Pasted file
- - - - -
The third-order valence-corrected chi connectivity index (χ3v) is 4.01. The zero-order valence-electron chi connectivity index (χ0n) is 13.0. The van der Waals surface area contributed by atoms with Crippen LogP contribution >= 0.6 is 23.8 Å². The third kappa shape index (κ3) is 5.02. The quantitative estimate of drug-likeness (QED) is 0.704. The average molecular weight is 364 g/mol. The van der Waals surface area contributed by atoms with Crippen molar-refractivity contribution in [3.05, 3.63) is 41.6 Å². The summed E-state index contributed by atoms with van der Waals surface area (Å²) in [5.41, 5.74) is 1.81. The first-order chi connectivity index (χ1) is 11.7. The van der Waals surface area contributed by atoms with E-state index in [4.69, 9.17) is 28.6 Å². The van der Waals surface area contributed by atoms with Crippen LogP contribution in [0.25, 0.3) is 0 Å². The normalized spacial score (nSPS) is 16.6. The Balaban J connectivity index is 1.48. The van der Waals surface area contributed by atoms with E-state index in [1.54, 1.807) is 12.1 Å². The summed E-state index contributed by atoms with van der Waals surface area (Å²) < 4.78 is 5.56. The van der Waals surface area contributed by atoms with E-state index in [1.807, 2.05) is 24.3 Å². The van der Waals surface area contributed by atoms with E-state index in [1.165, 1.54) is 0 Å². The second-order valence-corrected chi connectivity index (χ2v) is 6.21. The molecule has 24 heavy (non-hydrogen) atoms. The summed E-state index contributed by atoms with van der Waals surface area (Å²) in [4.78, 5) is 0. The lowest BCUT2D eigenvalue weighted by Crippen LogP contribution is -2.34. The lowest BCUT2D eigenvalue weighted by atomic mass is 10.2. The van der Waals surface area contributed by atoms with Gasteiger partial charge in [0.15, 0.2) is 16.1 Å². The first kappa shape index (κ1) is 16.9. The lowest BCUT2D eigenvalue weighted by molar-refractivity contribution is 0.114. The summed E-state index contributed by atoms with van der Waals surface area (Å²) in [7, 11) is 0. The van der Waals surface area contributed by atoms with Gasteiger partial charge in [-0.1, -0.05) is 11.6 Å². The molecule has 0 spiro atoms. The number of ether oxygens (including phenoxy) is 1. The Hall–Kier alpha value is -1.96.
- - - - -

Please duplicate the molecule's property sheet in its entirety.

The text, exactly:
The third-order valence-corrected chi connectivity index (χ3v) is 4.01. The zero-order valence-electron chi connectivity index (χ0n) is 13.0. The van der Waals surface area contributed by atoms with Crippen LogP contribution >= 0.6 is 23.8 Å². The third kappa shape index (κ3) is 5.02. The quantitative estimate of drug-likeness (QED) is 0.704. The average molecular weight is 364 g/mol. The van der Waals surface area contributed by atoms with Crippen molar-refractivity contribution in [3.05, 3.63) is 41.6 Å². The summed E-state index contributed by atoms with van der Waals surface area (Å²) in [5.41, 5.74) is 1.81. The first-order chi connectivity index (χ1) is 11.7. The van der Waals surface area contributed by atoms with E-state index in [4.69, 9.17) is 28.6 Å². The van der Waals surface area contributed by atoms with Crippen LogP contribution in [0.25, 0.3) is 0 Å². The normalized spacial score (nSPS) is 16.6. The Balaban J connectivity index is 1.48. The van der Waals surface area contributed by atoms with E-state index in [1.54, 1.807) is 12.1 Å². The summed E-state index contributed by atoms with van der Waals surface area (Å²) < 4.78 is 5.56. The van der Waals surface area contributed by atoms with E-state index in [1.807, 2.05) is 24.3 Å². The van der Waals surface area contributed by atoms with E-state index in [1.165, 1.54) is 0 Å². The second-order valence-corrected chi connectivity index (χ2v) is 6.21. The molecule has 24 heavy (non-hydrogen) atoms. The summed E-state index contributed by atoms with van der Waals surface area (Å²) in [4.78, 5) is 0. The lowest BCUT2D eigenvalue weighted by Crippen LogP contribution is -2.34. The lowest BCUT2D eigenvalue weighted by atomic mass is 10.2. The van der Waals surface area contributed by atoms with Gasteiger partial charge in [0.15, 0.2) is 16.1 Å². The first kappa shape index (κ1) is 16.9. The lowest BCUT2D eigenvalue weighted by molar-refractivity contribution is 0.114. The summed E-state index contributed by atoms with van der Waals surface area (Å²) in [7, 11) is 0. The van der Waals surface area contributed by atoms with Gasteiger partial charge in [-0.1, -0.05) is 11.6 Å². The molecule has 0 spiro atoms. The number of ether oxygens (including phenoxy) is 1. The Hall–Kier alpha value is -1.96.